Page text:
Dawn - Sometimes An Ultrarunner

Dawn - Sometimes An Ultrarunner

December 5, 2013

Red Rocks Fall Fly-In Paragliding Video

A great fall escape down to Richfield back in late September for the Red Rocks Fall Fly-In.  Organized by Stacy Whitemore of www.cuasa.com, who pioneered a lot of the launch sites in Central Utah.  We had some wonderful flying over the beautiful fall colors!

November 30, 2013

Iquique Chile Paragliding Tour Participants Break XC Records

We were nearing the end of our three week paragliding tour to Iquique, Chile.  The beginners had come and gone the first week, making great strides in their learning and confidence.   Those of us staying the whole time were almost sated with flying, having gotten as much airtime everyday as anyone could have wished for.

But we were still hungry.  For some distance.  Several times we had made an attempt to fly our way up the coast.  Each time we were grounded, due to circumstances and cross winds, rotor over the difficult sections.

It was our last day to do some cross country flying.  It looked good as we drove up to launch.  Higher cloudbase than previous days, light SW winds, and a feeling in the air that this would be a good day.

Eleven of us launched together, sending the drivers down the long road back to the ocean.  It was a struggle and a wait for everyone to thermal up to cloudbase, but for a short time all of us were moving down the ridge together.

The vans made it back down the sand roads to the ocean as a pilot here or there began to call it a day.  The rest of us carried on, letting the air currents pull us up and over and around the never-ending sandy hills that are northern Chile.  The red, orange and white ridge was monotonous and beautiful at the same time, offering up dunes and dry river beds; mining holes and stray cactus; soaring buzzards and an endless supply of sand.

I was flying a new wing this tour, having virtually worn out my sturdy orange and blue wing.   This one was green and blue, looking like eagles eyes, making me happy when I looked up at it.

I started ticking off distance on my GPS.  20 kilometers, then 40, then 60.   Dare we hope to make that elusive 100?  At midday the thermals got stronger.  We paused to let the vans check a difficult crossing...the winds were our friend and we flew around the point without issue.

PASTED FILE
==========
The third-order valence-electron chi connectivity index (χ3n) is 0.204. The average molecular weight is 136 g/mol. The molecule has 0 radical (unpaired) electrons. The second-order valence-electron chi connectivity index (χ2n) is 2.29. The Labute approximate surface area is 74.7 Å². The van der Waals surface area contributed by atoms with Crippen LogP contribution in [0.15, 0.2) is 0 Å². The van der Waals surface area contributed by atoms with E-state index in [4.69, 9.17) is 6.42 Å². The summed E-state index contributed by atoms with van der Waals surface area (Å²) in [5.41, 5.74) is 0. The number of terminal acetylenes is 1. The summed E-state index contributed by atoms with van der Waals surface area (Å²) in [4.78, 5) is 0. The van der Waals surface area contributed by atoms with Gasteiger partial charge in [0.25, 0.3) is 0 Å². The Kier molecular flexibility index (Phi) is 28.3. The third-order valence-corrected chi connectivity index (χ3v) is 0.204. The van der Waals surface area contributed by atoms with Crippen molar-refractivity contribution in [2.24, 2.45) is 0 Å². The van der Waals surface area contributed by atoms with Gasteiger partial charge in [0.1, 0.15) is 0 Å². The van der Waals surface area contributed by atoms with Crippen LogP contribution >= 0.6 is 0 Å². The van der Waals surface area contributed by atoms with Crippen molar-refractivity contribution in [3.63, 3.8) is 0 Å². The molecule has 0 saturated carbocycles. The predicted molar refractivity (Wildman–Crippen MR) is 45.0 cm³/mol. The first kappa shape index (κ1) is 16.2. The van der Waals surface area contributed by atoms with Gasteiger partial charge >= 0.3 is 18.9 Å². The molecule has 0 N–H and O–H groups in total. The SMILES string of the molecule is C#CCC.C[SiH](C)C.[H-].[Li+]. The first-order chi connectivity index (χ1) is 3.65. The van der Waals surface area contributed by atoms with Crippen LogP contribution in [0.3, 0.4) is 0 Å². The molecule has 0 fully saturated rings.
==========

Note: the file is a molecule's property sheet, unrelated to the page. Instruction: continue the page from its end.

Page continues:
Then I was into new territory.   Our guides were above, behind, below, and ahead of us, checking for lift and ensuring a safe line through tricky sections.   The ridge got lower, making a loss of altitude more likely to put us on the deck.  The wind got stronger, forcing us to stay further away from the venturi winds on the ridgetops.  We didn't care...we got high, higher than we had been all day, and carried on at three thousand feet above the ocean.  By then we were just five small wings in a big sky.  I tried to keep everyone in sight, and stay high.

A couple last tricky sections.  By then I knew nothing was going to stop me from reaching the goal...a beach landing in front of my hotel, and the longest XC flight of my life.   But the graveyard still beckoned...a section that has put so many pilots on the ground it has a name, a life of its own.   I start over it high, plenty of altitude.  Or so I thought.  Sink, then more sink.   Crap.  Time for full speed bar, the sand dunes which can save me still a long ways away.

I hit the dunes with barely seven hundred feet of altitude.   The winds are changeable, ripping up the slope and bouncing me all over.  At one point I have my feet out ready to land, I'm that close to the ground.  I don't dare go away from the hill or I'll sink out completely.   Slowly, slowly, I start working my way back up the hillside.   The others wait for me, confident that I'll make it back up or perhaps waiting to give my landing coordinates to the drivers!

Jim and I are the only tour participants left flying.   Our three guides flying with us have gotten us this far, and the end is almost in sight.   We get a ripping thermal together and climb thousands of feet higher in a minute or two.  Then we are over our normal afternoon soaring site, as I call out on the radio  that we have made it 100 kilometers!

The vans race ahead of us to check for whitecaps on the ocean around the last point before the town comes into view.   I don't care what they see, nothing is going to stop me from making the last turn and heading to the beach.   We fly over the golf course, which in this parched land is nothing more than white lines painted around more blankets of endless sand.  I think each fairway looks like dirty socks laid out to dry in the sun.  But I'm not concerned with that now.